“Today’s GOP wouldn’t endorse Reagan!”
It’s an ofay little meme that’s been trotted out for the last couple of years by a bunch of liberals who might, on a good day, stick to trying to whiz on Reagan’s grave, with the aim of trying to undercut the “independent” vote going to conservatives as they did for Reagan.
They note that Reagan passed legislation controlling guns, legalizing abortion and raising taxes. The first was an error of judgment while governor of California for which he more than atoned later in his career; the latter two, errors involving trusting Democrats to hold up their ends of deals; in the case of the taxes, the “increases” were both results of Tip O’Neil’s perfidy and a small fraction of the cuts he’d implemented earlier in his administration; they happened at a time when the economy was humming along, rather than on life support; dumb, but not dumber.
But the meme almost rises to the level of a Berg’s Seventh Law violation – because while Reagan would likely do just fine in today’s GOP (his strength was in building coalitions of diverse people toward common ends, something the GOP needs today even more than it did in 1980), the great Democrat hero, John F. Kennedy, would get run out of most Democrat meetings on a rail:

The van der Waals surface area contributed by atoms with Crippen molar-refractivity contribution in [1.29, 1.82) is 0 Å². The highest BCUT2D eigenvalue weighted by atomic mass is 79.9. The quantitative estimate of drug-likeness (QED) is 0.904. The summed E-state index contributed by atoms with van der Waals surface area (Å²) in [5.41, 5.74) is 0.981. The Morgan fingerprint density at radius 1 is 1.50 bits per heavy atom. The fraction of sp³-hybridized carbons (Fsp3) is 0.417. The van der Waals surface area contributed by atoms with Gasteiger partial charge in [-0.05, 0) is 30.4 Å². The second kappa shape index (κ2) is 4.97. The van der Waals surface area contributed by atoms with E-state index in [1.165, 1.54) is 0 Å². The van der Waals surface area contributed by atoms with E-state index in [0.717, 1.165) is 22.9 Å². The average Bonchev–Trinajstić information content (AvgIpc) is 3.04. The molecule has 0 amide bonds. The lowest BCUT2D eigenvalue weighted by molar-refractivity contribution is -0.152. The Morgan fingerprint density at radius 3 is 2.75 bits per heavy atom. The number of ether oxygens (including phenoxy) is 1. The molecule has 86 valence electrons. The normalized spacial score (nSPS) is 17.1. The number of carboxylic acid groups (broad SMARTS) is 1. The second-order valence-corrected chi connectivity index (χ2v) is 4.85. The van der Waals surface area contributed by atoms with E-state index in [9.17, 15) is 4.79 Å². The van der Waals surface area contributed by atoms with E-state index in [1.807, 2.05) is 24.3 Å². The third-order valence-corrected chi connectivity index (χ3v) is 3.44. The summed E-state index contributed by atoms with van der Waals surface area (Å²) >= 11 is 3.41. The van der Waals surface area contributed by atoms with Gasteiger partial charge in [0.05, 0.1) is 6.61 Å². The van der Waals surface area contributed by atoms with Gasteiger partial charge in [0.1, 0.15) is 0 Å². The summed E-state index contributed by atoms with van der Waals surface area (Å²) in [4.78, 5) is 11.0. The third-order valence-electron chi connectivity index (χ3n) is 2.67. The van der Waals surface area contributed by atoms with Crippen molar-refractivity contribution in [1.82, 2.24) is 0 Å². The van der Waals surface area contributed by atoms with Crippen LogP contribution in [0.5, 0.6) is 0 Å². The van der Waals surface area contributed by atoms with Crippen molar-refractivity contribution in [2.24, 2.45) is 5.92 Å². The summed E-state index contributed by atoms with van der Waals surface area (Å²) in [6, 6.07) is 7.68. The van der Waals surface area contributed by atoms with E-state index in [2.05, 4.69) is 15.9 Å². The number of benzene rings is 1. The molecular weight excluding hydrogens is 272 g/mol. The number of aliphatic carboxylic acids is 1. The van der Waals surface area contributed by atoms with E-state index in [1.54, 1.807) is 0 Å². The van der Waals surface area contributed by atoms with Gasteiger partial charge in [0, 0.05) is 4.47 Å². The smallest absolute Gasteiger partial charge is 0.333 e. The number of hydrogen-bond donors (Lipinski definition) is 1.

Today’s Democratic Party — the home of Barack Obama, John Kerry, and Al Gore — wouldn’t give the time of day to a candidate like JFK.
The 35th president was an ardent tax-cutter who championed across-the-board, top-to-bottom reductions in personal and corporate tax rates, slashed tariffs to promote free trade, and even spoke out against the “confiscatory” property taxes being levied in too many cities.
He was anything but a big-spending, welfare-state liberal. “I do not believe that Washington should do for the people what they can do for themselves through local and private effort,” Kennedy bluntly avowed during the 1960 campaign. One of his first acts as president was to institute a pay cut for top White House staffers, and that was only the start of his budgetary austerity. “To the surprise of many of his appointees,” longtime aide Ted Sorensen would later write, he “personally scrutinized every agency request with a cold eye and encouraged his budget director to say ‘no.’ ”
On the other hand, he was a Cold War anticommunist who aggressively increased military spending. He faulted his Republican predecessor for tailoring the nation’s military strategy to fit the budget, rather than the other way around. “We must refuse to accept a cheap, second-best defense,” JFK said during his run for the White House. He made good on that pledge, pushing defense spending to 50 percent of federal expenditures and 9 percent of GDP, both far higher than today’s levels. Speaking in Texas just hours before his death, he proudly took credit for building the US military into “a defense system second to none.”
Read the whole thing. And send it to your Democrat friends.
JFK, whatever his foibles and peccadilloes, would puke his guts out at the legacy of John Kerry, much less Barack Obama.